The area around Ctesiphon was the site of various settlements, known from late antiquity on as al-Mada‘in, or “The Cities.” The Second Ctesiphon Expedition was designed to explore multiple sites around the main settlement area to investigate their relationship to the larger site. Excavations were conducted at five different sites: Umm ez-Za‘tir, Ma’aridh, Tell Dheheb, the Taq-i Kisra, and Selman Pak. Using excavation methods standard for their time, the team employed more than five hundred workmen and excavated large horizontal exposures at the five locations. Due to these methods, they were able to expose large areas and reach significant depths that would likely not be possible in modern archaeology due to the more detailed methods of excavation. Partial plans of most of the buildings could be identified, giving a glimpse of life during the Sasanian period.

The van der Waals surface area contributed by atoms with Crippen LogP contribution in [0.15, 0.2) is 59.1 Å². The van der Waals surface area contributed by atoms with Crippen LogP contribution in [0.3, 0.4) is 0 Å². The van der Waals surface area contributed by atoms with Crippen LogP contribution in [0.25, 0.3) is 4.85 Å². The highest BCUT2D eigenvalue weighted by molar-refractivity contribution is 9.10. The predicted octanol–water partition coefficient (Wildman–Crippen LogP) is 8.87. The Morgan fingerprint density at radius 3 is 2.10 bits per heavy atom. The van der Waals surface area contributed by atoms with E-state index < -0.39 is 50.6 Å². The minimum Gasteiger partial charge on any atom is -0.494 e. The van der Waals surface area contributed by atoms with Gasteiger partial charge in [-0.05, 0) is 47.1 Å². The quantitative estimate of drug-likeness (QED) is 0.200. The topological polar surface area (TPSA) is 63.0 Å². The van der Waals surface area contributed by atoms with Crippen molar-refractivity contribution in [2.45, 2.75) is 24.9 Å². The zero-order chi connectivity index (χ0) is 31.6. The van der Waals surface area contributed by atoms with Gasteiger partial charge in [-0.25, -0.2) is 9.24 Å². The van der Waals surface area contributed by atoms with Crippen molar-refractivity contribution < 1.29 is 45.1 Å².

At the Taq-i Kisra, the First Ctesiphon Expedition outlined the basic plan of the main palace building and explored a large building just south of the standing facade. The southern building (“Sudbau”) was a large columned hall approximately 170 x 70 meters; it may have been used for large receptions, and it was richly decorated with stucco reliefs (32.150.4). These large (one meter in diameter) stucco wheels are decorated on both sides and would have been used as windows to allow air and filtered light to enter the building. During the Second Ctesiphon Expedition, the excavations were moved away from the standing arch and palace due to potential instability of the existing structure and focused instead on a mound to the west. The so-called West Mound revealed a series of baked brick floors and buildings with fragments of mosaic. The excavators interpreted the building as a bath associated with the palace due to the presence of channels for water; more recently, Jens Kröger suggested that it was used for Zoroastrian water rituals. The range of finds from the West Mound is diverse and includes an incantation bowl with a Mandaic inscription (32.150.89), metal pins and spoons (32.150.196; 32.150.197), and ceramic vessels.